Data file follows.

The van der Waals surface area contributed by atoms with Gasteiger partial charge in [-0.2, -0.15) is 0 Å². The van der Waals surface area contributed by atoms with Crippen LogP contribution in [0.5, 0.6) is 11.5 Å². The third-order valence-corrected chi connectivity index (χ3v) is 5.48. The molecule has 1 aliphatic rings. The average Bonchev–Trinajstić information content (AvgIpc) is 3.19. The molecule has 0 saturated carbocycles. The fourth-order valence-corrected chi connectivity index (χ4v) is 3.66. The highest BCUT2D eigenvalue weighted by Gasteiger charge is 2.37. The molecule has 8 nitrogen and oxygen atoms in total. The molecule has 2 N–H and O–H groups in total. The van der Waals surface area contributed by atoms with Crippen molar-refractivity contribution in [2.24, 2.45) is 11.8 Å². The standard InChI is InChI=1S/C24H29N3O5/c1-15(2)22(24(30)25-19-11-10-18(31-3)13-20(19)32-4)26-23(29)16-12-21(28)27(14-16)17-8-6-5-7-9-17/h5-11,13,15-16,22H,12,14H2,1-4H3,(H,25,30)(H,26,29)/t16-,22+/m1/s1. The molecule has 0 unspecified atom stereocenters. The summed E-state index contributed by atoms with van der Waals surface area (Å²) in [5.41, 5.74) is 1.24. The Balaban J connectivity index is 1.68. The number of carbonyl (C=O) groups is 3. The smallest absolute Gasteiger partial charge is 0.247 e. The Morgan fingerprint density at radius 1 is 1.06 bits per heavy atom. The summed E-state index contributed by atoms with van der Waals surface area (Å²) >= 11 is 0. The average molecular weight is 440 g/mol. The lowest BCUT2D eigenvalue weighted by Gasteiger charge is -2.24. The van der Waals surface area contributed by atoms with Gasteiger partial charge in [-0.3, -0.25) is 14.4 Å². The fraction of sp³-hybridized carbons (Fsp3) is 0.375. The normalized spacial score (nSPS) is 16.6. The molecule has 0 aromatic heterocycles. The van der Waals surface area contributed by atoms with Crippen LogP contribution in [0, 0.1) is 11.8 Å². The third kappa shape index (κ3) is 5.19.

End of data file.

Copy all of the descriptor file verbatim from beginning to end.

The van der Waals surface area contributed by atoms with Gasteiger partial charge in [-0.2, -0.15) is 0 Å². The van der Waals surface area contributed by atoms with Crippen LogP contribution in [0.5, 0.6) is 11.5 Å². The third-order valence-corrected chi connectivity index (χ3v) is 5.48. The molecule has 1 aliphatic rings. The average Bonchev–Trinajstić information content (AvgIpc) is 3.19. The molecule has 0 saturated carbocycles. The fourth-order valence-corrected chi connectivity index (χ4v) is 3.66. The highest BCUT2D eigenvalue weighted by Gasteiger charge is 2.37. The molecule has 8 nitrogen and oxygen atoms in total. The molecule has 2 N–H and O–H groups in total. The van der Waals surface area contributed by atoms with Crippen molar-refractivity contribution in [2.24, 2.45) is 11.8 Å². The standard InChI is InChI=1S/C24H29N3O5/c1-15(2)22(24(30)25-19-11-10-18(31-3)13-20(19)32-4)26-23(29)16-12-21(28)27(14-16)17-8-6-5-7-9-17/h5-11,13,15-16,22H,12,14H2,1-4H3,(H,25,30)(H,26,29)/t16-,22+/m1/s1. The molecule has 0 unspecified atom stereocenters. The summed E-state index contributed by atoms with van der Waals surface area (Å²) in [5.41, 5.74) is 1.24. The Balaban J connectivity index is 1.68. The number of carbonyl (C=O) groups is 3. The smallest absolute Gasteiger partial charge is 0.247 e. The Morgan fingerprint density at radius 1 is 1.06 bits per heavy atom. The summed E-state index contributed by atoms with van der Waals surface area (Å²) >= 11 is 0. The average molecular weight is 440 g/mol. The lowest BCUT2D eigenvalue weighted by Gasteiger charge is -2.24. The van der Waals surface area contributed by atoms with Gasteiger partial charge in [-0.3, -0.25) is 14.4 Å². The fraction of sp³-hybridized carbons (Fsp3) is 0.375. The normalized spacial score (nSPS) is 16.6. The molecule has 0 aromatic heterocycles. The van der Waals surface area contributed by atoms with Crippen LogP contribution in [0, 0.1) is 11.8 Å². The third kappa shape index (κ3) is 5.19.